The Church and State Advertising Debate Continues With IndyCar and USA Today Deal
Spring is in the air in Indianapolis. Trees are budding, flowers are blooming and the sun is shining brighter and longer every day. For many Hoosiers, that can only mean one thing: The Indy 500 is just around the corner.
And whether you live in Indianapolis or not, there’s a good chance you’ll be hearing a lot (perhaps more than usual) about IndyCar as the series ramps up for its busiest season of the year. That’s because the IndyCar Series and USA Today Sports Media Group (owned by Virginia-based Gannett Co. Inc.) have agreed to merge marketing, advertising and news coverage in a deal observers alternately describe as groundbreaking or ethically worrisome, as reported by the Indianapolis Business Journal (IBJ) late last week.
The agreement directly impacts two key stakeholders (IndyCar and USA Today) and indirectly affects a third (news-consuming readers). Before getting to the ever-present ethical implications of new media deals such as this one, let’s first make sure we understand exactly what’s happening.
Although many details are not being disclosed about the nature of the agreement, IBJ reports the following facts:
- USA Today will write “pre- and post-race stories for every IndyCar race and produce special sections around the sport and its drivers.” USA Today will also expand online coverage of the IndyCar series.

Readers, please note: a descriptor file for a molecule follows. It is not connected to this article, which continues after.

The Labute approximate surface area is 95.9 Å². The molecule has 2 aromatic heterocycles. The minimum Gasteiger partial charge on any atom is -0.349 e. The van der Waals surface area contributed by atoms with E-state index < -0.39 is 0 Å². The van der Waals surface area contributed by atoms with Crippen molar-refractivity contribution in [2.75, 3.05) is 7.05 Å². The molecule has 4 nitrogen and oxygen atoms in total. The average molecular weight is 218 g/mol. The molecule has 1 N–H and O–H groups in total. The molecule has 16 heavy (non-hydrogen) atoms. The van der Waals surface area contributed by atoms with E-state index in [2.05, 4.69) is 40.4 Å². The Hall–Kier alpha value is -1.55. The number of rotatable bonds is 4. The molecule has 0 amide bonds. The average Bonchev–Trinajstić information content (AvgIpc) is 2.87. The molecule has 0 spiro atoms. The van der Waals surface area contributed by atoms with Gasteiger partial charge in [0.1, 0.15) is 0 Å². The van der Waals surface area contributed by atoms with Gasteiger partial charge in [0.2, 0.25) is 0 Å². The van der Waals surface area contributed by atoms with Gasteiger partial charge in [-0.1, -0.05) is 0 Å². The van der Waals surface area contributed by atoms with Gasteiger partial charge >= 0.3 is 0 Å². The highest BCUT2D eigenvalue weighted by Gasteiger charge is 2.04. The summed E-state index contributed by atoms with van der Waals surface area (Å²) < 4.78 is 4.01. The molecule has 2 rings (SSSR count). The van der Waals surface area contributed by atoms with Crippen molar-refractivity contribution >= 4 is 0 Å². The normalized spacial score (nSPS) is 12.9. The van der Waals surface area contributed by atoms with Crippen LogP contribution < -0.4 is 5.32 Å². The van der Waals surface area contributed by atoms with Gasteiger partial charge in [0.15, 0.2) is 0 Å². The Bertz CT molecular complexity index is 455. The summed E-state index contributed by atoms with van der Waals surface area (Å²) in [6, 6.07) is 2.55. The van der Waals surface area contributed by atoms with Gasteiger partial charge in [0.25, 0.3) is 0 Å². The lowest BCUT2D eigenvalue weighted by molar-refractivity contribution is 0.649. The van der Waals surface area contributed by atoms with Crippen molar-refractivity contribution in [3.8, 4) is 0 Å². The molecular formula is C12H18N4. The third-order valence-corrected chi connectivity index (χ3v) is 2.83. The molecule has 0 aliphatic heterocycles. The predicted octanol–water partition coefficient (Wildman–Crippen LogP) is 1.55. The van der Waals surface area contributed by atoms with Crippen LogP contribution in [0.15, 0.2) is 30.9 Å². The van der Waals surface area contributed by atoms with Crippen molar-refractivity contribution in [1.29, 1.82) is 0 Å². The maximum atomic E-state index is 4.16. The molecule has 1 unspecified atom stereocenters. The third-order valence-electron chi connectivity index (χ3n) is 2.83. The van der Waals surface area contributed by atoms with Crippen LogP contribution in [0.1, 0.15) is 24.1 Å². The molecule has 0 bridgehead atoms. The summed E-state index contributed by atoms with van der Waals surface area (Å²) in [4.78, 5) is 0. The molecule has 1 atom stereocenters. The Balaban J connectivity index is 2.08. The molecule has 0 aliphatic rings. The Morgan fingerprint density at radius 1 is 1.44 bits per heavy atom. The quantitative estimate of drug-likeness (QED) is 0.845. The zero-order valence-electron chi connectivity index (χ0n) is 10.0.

- In turn, IndyCar will “give USA Today reporters preferred access to series officials, team owners, and drivers, and track owners [and] give USA Today advertising sales representatives access to its series and team sponsors.”
- USA Today has also promised to give IndyCar sponsors discounted ad rates—in both print and digital publications.
So, in other words, USA Today is promising multi-article coverage of every IndyCar race for its national audience to consume. In addition to race-specific coverage, there will be special features on the sport and its drivers. This directly impacts IndyCar by boosting its brand awareness through increased (supposedly earned) media.
In return for the expanded coverage, IndyCar will give USA Today reporters special access to races, drivers and other influential members of the IndyCar series. This isn’t surprising because the reporters will need more and better material to report on in order to meet their new articles quotas.
What is surprising, however, is the introduction of USA Today sales reps and IndyCar sponsors facilitated by this deal. This is the direct benefit received by USA Today – access to big brands with deep pockets – and it’s such a great opportunity that they’re offering discounted rates to the sponsors to make sure they sign on the dotted line.
While surprising, this also makes a lot of sense. The newspaper needs revenue, which largely comes from selling ads. These sponsoring brands are quite used to shelling out large sums of money for the privilege of plastering their logo around IndyCar events and racers. So, for IndyCar to make such an introduction, means warm leads for USA Today and a trustworthy, expedited relationship building process for all parties involved.